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A reunion with two childhood friends draws Kathy and her companions on a nostalgic odyssey into their lives at Hailsham, an isolated private school in the English countryside, and a confrontation with the truth about their childhoods.
Ishiguro, a master of subtle and understated prose, has another excellent novel in Never Let Me Go. The narrator, Kathy tells the story of her friendship with Ruth and Tommy, from their earliest days at their private boarding school to adulthood, through its ups and downs, until only Kathy is left.
While many come to the novel knowing what makes these characters special, even those without prior knowledge should figure it out with little difficulty, early on. While never stating things explicitly, the clues are in plain sight, even if Ishiguro never tackles the topic head-on.
What is the true focus and brilliance of Ishiguro’s novel isn’t the what, but rather, the how. The reader follows these three characters, raised to this purpose that unnerves contemporary audiences. In a masterful play on top of the dramatic irony, shocks us as the Kathy and Tommy, find out what made their school, Hailsham, different from all the others. That revelation has far more impact on the audience than it does the characters. Ishiguro nails the reality of how we as a society and as individuals rationalize and justify our inhuman acts.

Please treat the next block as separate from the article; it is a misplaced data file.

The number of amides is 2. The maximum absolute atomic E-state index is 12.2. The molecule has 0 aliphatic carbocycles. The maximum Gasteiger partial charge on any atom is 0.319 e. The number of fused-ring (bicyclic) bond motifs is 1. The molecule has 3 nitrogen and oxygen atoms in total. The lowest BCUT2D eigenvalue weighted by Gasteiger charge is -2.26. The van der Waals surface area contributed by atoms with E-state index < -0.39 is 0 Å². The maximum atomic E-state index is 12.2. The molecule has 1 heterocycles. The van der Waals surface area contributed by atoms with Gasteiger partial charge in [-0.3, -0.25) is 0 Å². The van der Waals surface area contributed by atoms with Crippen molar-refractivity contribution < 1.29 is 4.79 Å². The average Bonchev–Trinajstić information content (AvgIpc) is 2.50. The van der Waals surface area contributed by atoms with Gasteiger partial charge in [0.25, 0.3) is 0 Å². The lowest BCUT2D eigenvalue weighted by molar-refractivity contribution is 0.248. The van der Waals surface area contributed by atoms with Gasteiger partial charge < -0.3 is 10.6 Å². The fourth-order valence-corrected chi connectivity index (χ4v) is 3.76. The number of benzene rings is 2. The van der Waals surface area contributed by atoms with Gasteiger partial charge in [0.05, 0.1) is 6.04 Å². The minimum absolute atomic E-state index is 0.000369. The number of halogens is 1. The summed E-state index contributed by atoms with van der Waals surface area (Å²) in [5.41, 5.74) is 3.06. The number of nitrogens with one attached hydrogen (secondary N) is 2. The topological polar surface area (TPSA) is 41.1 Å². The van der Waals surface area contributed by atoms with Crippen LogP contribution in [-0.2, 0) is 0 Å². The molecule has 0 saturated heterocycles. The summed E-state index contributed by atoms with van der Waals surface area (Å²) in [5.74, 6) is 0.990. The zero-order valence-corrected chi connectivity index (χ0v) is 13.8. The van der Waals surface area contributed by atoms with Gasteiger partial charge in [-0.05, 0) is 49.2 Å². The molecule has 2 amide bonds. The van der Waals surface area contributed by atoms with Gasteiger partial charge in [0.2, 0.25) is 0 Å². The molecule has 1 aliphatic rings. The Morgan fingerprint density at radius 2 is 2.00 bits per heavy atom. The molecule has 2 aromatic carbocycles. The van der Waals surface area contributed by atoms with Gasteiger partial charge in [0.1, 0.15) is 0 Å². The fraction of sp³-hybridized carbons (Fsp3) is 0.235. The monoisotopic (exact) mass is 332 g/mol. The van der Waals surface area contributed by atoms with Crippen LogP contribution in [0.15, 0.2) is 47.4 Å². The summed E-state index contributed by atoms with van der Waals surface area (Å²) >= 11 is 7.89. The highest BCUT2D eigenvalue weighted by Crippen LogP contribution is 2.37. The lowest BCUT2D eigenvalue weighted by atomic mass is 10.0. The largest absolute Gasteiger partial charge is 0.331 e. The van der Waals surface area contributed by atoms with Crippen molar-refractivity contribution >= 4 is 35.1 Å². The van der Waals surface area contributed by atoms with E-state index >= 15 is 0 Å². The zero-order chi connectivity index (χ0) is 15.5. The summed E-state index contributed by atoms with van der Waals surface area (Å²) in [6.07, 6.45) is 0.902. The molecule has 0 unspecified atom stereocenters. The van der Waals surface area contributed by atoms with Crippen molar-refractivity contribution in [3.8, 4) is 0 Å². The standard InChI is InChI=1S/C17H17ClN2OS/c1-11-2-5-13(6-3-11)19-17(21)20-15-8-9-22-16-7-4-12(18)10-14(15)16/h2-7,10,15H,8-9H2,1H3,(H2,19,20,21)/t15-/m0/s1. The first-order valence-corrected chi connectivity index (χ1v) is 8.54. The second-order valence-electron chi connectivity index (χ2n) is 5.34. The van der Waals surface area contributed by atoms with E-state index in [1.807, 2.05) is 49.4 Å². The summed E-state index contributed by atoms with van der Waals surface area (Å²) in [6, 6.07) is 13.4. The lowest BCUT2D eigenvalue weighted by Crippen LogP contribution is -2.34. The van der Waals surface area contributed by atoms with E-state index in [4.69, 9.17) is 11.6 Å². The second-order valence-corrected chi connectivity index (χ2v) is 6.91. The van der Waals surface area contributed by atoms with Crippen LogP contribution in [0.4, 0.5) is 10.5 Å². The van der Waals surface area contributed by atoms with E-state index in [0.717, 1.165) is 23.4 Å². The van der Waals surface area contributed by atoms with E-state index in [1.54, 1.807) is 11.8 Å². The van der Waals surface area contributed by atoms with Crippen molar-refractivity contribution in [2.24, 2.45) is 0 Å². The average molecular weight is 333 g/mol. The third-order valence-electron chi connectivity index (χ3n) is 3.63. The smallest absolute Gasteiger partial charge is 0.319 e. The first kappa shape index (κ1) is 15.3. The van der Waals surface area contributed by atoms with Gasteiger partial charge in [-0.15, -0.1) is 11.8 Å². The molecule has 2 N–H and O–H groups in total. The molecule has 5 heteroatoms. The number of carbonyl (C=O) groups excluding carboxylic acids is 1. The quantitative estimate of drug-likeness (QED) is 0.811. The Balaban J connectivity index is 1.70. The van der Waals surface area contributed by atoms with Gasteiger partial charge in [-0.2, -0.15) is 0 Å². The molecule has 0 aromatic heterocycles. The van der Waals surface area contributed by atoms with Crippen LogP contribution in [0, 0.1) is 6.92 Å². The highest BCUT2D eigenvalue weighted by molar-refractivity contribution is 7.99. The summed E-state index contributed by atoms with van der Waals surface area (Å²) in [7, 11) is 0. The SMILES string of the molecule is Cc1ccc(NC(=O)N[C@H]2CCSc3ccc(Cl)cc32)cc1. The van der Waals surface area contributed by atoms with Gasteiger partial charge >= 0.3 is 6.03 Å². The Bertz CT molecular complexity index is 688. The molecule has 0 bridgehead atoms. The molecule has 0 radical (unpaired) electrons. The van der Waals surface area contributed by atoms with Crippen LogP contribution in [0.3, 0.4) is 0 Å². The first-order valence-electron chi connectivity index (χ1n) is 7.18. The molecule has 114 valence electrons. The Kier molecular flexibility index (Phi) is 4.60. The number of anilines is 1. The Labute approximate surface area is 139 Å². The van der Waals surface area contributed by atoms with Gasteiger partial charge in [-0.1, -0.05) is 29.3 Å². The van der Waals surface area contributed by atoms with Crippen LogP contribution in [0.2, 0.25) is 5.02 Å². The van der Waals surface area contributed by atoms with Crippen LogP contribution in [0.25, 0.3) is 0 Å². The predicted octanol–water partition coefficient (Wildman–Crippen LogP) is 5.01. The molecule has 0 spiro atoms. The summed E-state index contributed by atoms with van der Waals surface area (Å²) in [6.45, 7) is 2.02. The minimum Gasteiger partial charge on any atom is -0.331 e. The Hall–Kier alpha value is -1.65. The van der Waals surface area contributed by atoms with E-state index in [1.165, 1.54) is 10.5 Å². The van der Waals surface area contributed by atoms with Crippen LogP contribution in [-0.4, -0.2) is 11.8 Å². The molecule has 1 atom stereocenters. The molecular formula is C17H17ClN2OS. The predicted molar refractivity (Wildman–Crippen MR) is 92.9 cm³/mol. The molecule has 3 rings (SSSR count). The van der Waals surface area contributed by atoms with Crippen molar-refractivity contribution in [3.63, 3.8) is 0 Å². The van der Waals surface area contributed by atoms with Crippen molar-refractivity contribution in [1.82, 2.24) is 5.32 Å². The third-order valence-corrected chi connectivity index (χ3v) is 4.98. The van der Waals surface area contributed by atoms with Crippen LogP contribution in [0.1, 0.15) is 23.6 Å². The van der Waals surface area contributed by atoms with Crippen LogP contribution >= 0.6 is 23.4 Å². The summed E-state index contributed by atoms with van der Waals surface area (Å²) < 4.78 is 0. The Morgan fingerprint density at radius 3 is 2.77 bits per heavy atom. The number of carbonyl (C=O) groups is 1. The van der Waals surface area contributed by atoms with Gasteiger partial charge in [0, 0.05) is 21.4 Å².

The characters are well drawn and Kathy’s narrative draws us in, paints a detailed picture of their world, connecting to us to their experiences. Yet, as familiar as their upbringing and experiences are, there are aspects of their existence and their acceptance of it that is unfathomable. A part of me hoped for a rebellion and while I empathized with their experience I was frustrated by their unquestioning acceptance, despite understanding the goal of the Hailsham upbringing goal focused precisely on an acceptance, even a belief that who they were made them special.
Ishiguro’s work is always thought-provoking, and most often based on the complex emotional, interpersonal relationships and the individual’s relationship to their status in the world. Never Let Me Go adds the layer of a possible ethics quandary that our innovations of science may present sooner than we’d like.
To see my reading stats on this book, go here: Reading Stats: Never Let Me Go